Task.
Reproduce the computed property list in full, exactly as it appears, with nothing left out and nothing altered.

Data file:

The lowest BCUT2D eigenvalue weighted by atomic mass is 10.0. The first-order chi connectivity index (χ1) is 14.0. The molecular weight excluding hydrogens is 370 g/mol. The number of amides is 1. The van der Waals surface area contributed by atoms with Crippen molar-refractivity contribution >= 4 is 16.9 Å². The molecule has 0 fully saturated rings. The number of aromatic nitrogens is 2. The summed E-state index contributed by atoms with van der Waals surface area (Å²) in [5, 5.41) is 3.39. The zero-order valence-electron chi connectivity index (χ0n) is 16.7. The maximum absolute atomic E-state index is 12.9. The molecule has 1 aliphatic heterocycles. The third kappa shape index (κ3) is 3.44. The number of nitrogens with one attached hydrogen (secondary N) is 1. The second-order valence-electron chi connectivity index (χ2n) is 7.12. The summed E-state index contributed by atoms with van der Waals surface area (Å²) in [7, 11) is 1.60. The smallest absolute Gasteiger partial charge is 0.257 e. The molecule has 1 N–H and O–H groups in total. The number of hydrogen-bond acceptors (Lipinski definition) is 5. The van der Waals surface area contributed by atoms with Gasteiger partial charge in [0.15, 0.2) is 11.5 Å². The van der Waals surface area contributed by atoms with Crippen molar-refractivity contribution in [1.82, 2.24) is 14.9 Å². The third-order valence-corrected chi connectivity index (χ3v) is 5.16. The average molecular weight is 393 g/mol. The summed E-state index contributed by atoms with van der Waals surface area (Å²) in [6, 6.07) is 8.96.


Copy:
The lowest BCUT2D eigenvalue weighted by atomic mass is 10.0. The first-order chi connectivity index (χ1) is 14.0. The molecular weight excluding hydrogens is 370 g/mol. The number of amides is 1. The van der Waals surface area contributed by atoms with Crippen molar-refractivity contribution >= 4 is 16.9 Å². The molecule has 0 fully saturated rings. The number of aromatic nitrogens is 2. The summed E-state index contributed by atoms with van der Waals surface area (Å²) in [5, 5.41) is 3.39. The zero-order valence-electron chi connectivity index (χ0n) is 16.7. The maximum absolute atomic E-state index is 12.9. The molecule has 1 aliphatic heterocycles. The third kappa shape index (κ3) is 3.44. The number of nitrogens with one attached hydrogen (secondary N) is 1. The second-order valence-electron chi connectivity index (χ2n) is 7.12. The summed E-state index contributed by atoms with van der Waals surface area (Å²) in [7, 11) is 1.60. The smallest absolute Gasteiger partial charge is 0.257 e. The molecule has 1 N–H and O–H groups in total. The number of hydrogen-bond acceptors (Lipinski definition) is 5. The van der Waals surface area contributed by atoms with Gasteiger partial charge in [0.15, 0.2) is 11.5 Å². The van der Waals surface area contributed by atoms with Crippen molar-refractivity contribution in [1.82, 2.24) is 14.9 Å². The third-order valence-corrected chi connectivity index (χ3v) is 5.16. The average molecular weight is 393 g/mol. The summed E-state index contributed by atoms with van der Waals surface area (Å²) in [6, 6.07) is 8.96.